How revolt in Egypt, Tunisia plays in South Africa
As the number of young people in South Africa increases and access to the Internet improves, so too will access to the kind of resistance we’re witnessing in Egypt and Tunisia, writes guest blogger Khadija Patel.
(Page 2 of 2)
In a televised address to the Tunisian people he said: “I hope your sanity returns and your wounds heal, because you had a big loss that will never return.”Skip to next paragraph
Latest leader to redefine term limits: Senegal's President Wade
US troops against the LRA? A war worth winning
Congo election aftermath: some possible scenarios to avert crisis
Africa Rising: Carbon credits save Sierra Leone's Gola Rainforest
Eastern Congo braces for election results
Subscribe Today to the Monitor
Protesters have cited soaring food prices, coupled with a rising cost of living. But crippling levels of unemployment, rising food prices and poor education systems are hardly unique to the Middle East and North Africa.
The story of Bouazizi and his native Sidi Bouzid has reminded me increasingly of scenes in my own pocket of Johannesburg.
In Bird Street, Mayfair, a short walk outside the boom gates separating the enclave of larger, newer homes from the rest of the suburb, between the thriving Somali restaurant and the Pakistani tuck shop, is the Tanzanian fruit seller who echoes Bouazizi’s experiences.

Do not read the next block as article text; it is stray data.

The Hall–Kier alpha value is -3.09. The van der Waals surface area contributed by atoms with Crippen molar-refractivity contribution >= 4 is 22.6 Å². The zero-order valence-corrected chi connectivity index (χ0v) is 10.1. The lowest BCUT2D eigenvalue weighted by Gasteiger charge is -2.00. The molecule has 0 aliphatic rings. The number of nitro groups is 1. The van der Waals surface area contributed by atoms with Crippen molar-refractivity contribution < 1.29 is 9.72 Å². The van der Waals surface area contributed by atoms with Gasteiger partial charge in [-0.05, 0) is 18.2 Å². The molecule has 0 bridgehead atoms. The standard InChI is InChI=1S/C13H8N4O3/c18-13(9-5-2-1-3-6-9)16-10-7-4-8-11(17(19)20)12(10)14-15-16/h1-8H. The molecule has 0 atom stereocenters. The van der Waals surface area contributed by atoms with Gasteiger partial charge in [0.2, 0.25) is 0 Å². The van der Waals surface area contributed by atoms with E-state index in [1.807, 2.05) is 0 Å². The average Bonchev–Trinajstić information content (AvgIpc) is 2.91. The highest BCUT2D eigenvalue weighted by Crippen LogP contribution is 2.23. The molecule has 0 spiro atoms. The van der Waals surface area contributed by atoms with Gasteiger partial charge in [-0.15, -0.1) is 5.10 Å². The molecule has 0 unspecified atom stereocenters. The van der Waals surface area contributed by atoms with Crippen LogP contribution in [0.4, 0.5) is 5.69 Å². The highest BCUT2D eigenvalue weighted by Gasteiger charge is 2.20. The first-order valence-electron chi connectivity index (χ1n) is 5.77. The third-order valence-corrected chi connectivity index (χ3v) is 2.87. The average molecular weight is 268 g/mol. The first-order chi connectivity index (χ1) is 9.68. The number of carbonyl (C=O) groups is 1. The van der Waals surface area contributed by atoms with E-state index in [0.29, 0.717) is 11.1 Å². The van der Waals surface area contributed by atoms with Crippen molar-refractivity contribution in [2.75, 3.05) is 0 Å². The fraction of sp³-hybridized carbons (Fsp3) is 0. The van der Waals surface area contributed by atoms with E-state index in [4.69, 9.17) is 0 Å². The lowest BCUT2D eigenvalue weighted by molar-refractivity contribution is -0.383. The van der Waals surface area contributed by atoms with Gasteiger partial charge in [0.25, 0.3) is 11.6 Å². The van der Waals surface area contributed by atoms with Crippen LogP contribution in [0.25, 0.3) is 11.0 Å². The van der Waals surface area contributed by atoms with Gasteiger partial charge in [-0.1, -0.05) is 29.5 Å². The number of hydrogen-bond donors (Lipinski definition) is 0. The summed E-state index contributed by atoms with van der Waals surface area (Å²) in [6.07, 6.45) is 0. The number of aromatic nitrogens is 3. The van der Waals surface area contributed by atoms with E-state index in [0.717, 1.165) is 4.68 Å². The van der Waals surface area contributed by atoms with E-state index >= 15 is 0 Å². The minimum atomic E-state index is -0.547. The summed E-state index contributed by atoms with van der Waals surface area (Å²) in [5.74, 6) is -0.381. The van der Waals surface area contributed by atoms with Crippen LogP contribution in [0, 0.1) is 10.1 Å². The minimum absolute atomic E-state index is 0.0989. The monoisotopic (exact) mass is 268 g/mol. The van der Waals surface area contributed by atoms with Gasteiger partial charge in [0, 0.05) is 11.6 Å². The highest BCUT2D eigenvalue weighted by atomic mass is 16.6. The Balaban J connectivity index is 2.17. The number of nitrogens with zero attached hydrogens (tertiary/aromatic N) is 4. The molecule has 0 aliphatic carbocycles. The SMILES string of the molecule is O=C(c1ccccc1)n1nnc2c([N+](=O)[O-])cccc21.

I’m reminded of a winter’s day two years ago when from the comfort of my Toyota, I watched her attempt to pack her things in a sack, grab her son and attempt to flee the marauding troop of Metro police officers demanding a permit, tea money, or God-alone-knows-what from street vendors a corner away.
Later that day, I watched Metro officers unceremoniously dump her stock of fruit and vegetables on the back of a truck, her usual station at the corner, empty. I imagined her hiding in the Somali restaurant some meters away, watching her goods being confiscated and helpless to stop it, thwarted by the reality of eking out a living in the margins of formal society.
While we South Africans agonize over who exactly is awarded the right to be called “African”, we’ve neglected the shared experience that entrenches a sense of Africanness. It is a shared legacy of colonialism, a present set of imperfect circumstances and a driving will that ultimately is more definitive than a geographical location, or ethnic heritage. And yet thorough analysis and well thought-out opinion has been conspicuously absent in our coverage of both Tunisia and Egypt in South Africa.
Most newspapers, reporting on unrest in Egypt, carried the same generic wire report over the past weekend. We have indeed been too busy cringing at the national police commissioner, clawing ourselves out of potholes, and attempting to make sense of the billing chaos — in between observing a vigil at Nelson Mandela’s sick bed — to really look at fires burning beyond our border, but it’s not just the rest of the world that we’re losing track of, we are failing as well to give voice to that facet of the South African experience that strongly resonates with the Egyptians and Tunisians.
As young people in South Africa grow in number and access to the internet improves, so too will access to the kind of resistance we’re witnessing in Egypt and Tunisia. The grand South African narrative may well be re-written.